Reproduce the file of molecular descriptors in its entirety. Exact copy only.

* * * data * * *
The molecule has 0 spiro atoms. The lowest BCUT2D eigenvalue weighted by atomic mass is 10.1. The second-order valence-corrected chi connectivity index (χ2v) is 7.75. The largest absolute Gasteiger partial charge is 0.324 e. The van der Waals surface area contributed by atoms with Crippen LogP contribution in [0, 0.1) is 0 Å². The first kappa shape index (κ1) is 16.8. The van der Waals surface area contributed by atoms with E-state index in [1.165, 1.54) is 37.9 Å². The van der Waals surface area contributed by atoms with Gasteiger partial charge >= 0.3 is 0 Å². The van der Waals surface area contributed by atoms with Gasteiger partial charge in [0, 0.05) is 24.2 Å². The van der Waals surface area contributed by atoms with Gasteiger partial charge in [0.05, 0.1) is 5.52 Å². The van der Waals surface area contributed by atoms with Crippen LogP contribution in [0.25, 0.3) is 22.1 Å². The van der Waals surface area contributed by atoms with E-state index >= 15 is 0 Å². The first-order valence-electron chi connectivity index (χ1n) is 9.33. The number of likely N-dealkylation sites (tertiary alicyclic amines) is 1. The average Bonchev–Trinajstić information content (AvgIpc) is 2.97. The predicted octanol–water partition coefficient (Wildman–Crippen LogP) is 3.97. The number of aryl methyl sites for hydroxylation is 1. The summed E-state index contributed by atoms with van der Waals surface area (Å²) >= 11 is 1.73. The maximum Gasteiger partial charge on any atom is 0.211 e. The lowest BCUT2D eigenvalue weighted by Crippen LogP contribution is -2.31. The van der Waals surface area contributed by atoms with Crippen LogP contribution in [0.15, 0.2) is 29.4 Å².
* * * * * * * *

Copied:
The molecule has 0 spiro atoms. The lowest BCUT2D eigenvalue weighted by atomic mass is 10.1. The second-order valence-corrected chi connectivity index (χ2v) is 7.75. The largest absolute Gasteiger partial charge is 0.324 e. The van der Waals surface area contributed by atoms with Crippen LogP contribution in [0, 0.1) is 0 Å². The first kappa shape index (κ1) is 16.8. The van der Waals surface area contributed by atoms with E-state index in [1.165, 1.54) is 37.9 Å². The van der Waals surface area contributed by atoms with Gasteiger partial charge >= 0.3 is 0 Å². The van der Waals surface area contributed by atoms with Gasteiger partial charge in [0, 0.05) is 24.2 Å². The van der Waals surface area contributed by atoms with Gasteiger partial charge in [0.05, 0.1) is 5.52 Å². The van der Waals surface area contributed by atoms with Crippen LogP contribution in [0.25, 0.3) is 22.1 Å². The van der Waals surface area contributed by atoms with E-state index >= 15 is 0 Å². The first-order valence-electron chi connectivity index (χ1n) is 9.33. The number of likely N-dealkylation sites (tertiary alicyclic amines) is 1. The average Bonchev–Trinajstić information content (AvgIpc) is 2.97. The predicted octanol–water partition coefficient (Wildman–Crippen LogP) is 3.97. The number of aryl methyl sites for hydroxylation is 1. The summed E-state index contributed by atoms with van der Waals surface area (Å²) >= 11 is 1.73. The maximum Gasteiger partial charge on any atom is 0.211 e. The lowest BCUT2D eigenvalue weighted by Crippen LogP contribution is -2.31. The van der Waals surface area contributed by atoms with Crippen LogP contribution in [0.15, 0.2) is 29.4 Å².